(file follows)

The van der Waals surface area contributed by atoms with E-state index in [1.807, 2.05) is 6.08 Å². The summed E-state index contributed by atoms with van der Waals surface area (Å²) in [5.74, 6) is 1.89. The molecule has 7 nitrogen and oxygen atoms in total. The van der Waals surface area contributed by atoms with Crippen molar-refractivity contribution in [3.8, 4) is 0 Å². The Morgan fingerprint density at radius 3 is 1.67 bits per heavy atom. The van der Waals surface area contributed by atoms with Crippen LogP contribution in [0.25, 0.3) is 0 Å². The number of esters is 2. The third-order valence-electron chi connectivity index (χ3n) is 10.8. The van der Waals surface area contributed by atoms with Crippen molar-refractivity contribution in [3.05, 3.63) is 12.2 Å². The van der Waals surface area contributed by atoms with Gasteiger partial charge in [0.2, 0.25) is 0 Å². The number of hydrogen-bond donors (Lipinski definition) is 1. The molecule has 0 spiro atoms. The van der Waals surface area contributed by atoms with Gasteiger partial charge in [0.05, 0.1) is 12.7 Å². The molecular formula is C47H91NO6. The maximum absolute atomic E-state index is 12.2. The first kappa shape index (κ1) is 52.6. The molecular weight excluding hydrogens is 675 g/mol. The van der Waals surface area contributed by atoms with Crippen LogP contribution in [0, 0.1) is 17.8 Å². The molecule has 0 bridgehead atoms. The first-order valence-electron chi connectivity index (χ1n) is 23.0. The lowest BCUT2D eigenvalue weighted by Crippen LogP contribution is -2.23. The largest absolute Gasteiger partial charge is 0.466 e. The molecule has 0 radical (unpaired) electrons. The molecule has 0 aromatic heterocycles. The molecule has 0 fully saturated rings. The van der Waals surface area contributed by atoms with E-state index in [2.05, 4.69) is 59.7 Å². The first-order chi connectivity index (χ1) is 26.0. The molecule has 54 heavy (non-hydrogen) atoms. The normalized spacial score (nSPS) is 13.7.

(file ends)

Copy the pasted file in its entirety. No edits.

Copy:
The van der Waals surface area contributed by atoms with E-state index in [1.807, 2.05) is 6.08 Å². The summed E-state index contributed by atoms with van der Waals surface area (Å²) in [5.74, 6) is 1.89. The molecule has 7 nitrogen and oxygen atoms in total. The van der Waals surface area contributed by atoms with Crippen molar-refractivity contribution in [3.8, 4) is 0 Å². The Morgan fingerprint density at radius 3 is 1.67 bits per heavy atom. The van der Waals surface area contributed by atoms with Crippen LogP contribution in [0.25, 0.3) is 0 Å². The number of esters is 2. The third-order valence-electron chi connectivity index (χ3n) is 10.8. The van der Waals surface area contributed by atoms with Crippen molar-refractivity contribution in [3.05, 3.63) is 12.2 Å². The van der Waals surface area contributed by atoms with Gasteiger partial charge in [0.2, 0.25) is 0 Å². The number of hydrogen-bond donors (Lipinski definition) is 1. The molecule has 0 spiro atoms. The van der Waals surface area contributed by atoms with Gasteiger partial charge in [0.05, 0.1) is 12.7 Å². The molecular formula is C47H91NO6. The maximum absolute atomic E-state index is 12.2. The first kappa shape index (κ1) is 52.6. The molecular weight excluding hydrogens is 675 g/mol. The van der Waals surface area contributed by atoms with Crippen LogP contribution in [0, 0.1) is 17.8 Å². The molecule has 0 bridgehead atoms. The first-order valence-electron chi connectivity index (χ1n) is 23.0. The lowest BCUT2D eigenvalue weighted by Crippen LogP contribution is -2.23. The largest absolute Gasteiger partial charge is 0.466 e. The molecule has 0 radical (unpaired) electrons. The molecule has 0 aromatic heterocycles. The molecule has 0 fully saturated rings. The van der Waals surface area contributed by atoms with E-state index in [2.05, 4.69) is 59.7 Å². The first-order chi connectivity index (χ1) is 26.0. The molecule has 54 heavy (non-hydrogen) atoms. The normalized spacial score (nSPS) is 13.7.